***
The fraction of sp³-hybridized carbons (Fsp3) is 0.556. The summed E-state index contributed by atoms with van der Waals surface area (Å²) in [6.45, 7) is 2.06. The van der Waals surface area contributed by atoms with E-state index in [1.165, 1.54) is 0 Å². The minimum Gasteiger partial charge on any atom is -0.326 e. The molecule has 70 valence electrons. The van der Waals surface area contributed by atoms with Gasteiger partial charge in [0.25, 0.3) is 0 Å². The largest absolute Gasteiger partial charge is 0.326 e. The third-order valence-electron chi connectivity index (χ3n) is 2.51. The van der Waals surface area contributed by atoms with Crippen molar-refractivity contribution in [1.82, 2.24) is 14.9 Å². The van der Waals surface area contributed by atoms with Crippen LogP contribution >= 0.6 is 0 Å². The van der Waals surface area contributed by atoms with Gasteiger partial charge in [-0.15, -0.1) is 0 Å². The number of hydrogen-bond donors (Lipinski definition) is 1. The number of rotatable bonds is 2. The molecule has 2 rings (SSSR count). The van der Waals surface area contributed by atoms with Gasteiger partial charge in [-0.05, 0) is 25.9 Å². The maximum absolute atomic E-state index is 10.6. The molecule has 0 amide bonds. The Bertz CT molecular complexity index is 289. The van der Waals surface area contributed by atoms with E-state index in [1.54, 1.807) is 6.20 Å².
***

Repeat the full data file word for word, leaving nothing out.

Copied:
The fraction of sp³-hybridized carbons (Fsp3) is 0.556. The summed E-state index contributed by atoms with van der Waals surface area (Å²) in [6.45, 7) is 2.06. The van der Waals surface area contributed by atoms with E-state index in [1.165, 1.54) is 0 Å². The minimum Gasteiger partial charge on any atom is -0.326 e. The molecule has 70 valence electrons. The van der Waals surface area contributed by atoms with Gasteiger partial charge in [0.25, 0.3) is 0 Å². The largest absolute Gasteiger partial charge is 0.326 e. The third-order valence-electron chi connectivity index (χ3n) is 2.51. The van der Waals surface area contributed by atoms with Crippen molar-refractivity contribution in [1.82, 2.24) is 14.9 Å². The van der Waals surface area contributed by atoms with Crippen LogP contribution >= 0.6 is 0 Å². The van der Waals surface area contributed by atoms with Gasteiger partial charge in [-0.15, -0.1) is 0 Å². The number of hydrogen-bond donors (Lipinski definition) is 1. The number of rotatable bonds is 2. The molecule has 2 rings (SSSR count). The van der Waals surface area contributed by atoms with Gasteiger partial charge in [-0.05, 0) is 25.9 Å². The maximum absolute atomic E-state index is 10.6. The molecule has 0 amide bonds. The Bertz CT molecular complexity index is 289. The van der Waals surface area contributed by atoms with E-state index in [1.54, 1.807) is 6.20 Å².